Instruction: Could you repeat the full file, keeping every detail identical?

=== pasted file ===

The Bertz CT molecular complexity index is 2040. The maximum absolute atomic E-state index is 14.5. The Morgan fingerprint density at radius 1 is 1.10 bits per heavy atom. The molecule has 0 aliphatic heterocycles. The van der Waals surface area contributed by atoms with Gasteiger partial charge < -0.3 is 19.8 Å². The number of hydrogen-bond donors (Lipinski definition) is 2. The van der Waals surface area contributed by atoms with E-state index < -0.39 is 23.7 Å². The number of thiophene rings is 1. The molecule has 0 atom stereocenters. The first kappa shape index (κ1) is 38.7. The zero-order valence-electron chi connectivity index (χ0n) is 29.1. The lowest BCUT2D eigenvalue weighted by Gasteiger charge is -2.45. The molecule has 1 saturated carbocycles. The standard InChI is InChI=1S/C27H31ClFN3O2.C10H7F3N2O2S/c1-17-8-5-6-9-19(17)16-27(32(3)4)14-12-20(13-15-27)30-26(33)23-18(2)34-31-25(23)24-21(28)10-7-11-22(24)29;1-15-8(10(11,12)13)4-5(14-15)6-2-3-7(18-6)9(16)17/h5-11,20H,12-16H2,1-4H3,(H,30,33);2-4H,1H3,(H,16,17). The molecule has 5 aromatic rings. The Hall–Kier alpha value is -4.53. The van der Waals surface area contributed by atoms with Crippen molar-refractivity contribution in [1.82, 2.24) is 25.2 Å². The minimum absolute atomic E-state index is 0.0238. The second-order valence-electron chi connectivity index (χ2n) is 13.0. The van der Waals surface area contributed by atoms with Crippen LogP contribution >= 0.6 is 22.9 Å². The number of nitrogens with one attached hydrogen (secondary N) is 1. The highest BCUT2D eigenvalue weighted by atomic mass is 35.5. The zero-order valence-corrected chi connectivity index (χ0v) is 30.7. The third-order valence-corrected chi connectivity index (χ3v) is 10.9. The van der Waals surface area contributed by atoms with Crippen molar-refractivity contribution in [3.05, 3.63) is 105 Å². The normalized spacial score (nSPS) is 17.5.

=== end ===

The Bertz CT molecular complexity index is 2040. The maximum absolute atomic E-state index is 14.5. The Morgan fingerprint density at radius 1 is 1.10 bits per heavy atom. The molecule has 0 aliphatic heterocycles. The van der Waals surface area contributed by atoms with Gasteiger partial charge < -0.3 is 19.8 Å². The number of hydrogen-bond donors (Lipinski definition) is 2. The van der Waals surface area contributed by atoms with E-state index < -0.39 is 23.7 Å². The number of thiophene rings is 1. The molecule has 0 atom stereocenters. The first kappa shape index (κ1) is 38.7. The zero-order valence-electron chi connectivity index (χ0n) is 29.1. The lowest BCUT2D eigenvalue weighted by Gasteiger charge is -2.45. The molecule has 1 saturated carbocycles. The standard InChI is InChI=1S/C27H31ClFN3O2.C10H7F3N2O2S/c1-17-8-5-6-9-19(17)16-27(32(3)4)14-12-20(13-15-27)30-26(33)23-18(2)34-31-25(23)24-21(28)10-7-11-22(24)29;1-15-8(10(11,12)13)4-5(14-15)6-2-3-7(18-6)9(16)17/h5-11,20H,12-16H2,1-4H3,(H,30,33);2-4H,1H3,(H,16,17). The molecule has 5 aromatic rings. The Hall–Kier alpha value is -4.53. The van der Waals surface area contributed by atoms with Crippen molar-refractivity contribution in [1.82, 2.24) is 25.2 Å². The minimum absolute atomic E-state index is 0.0238. The second-order valence-electron chi connectivity index (χ2n) is 13.0. The van der Waals surface area contributed by atoms with Crippen LogP contribution >= 0.6 is 22.9 Å². The number of nitrogens with one attached hydrogen (secondary N) is 1. The highest BCUT2D eigenvalue weighted by atomic mass is 35.5. The zero-order valence-corrected chi connectivity index (χ0v) is 30.7. The third-order valence-corrected chi connectivity index (χ3v) is 10.9. The van der Waals surface area contributed by atoms with Crippen molar-refractivity contribution in [3.05, 3.63) is 105 Å². The normalized spacial score (nSPS) is 17.5.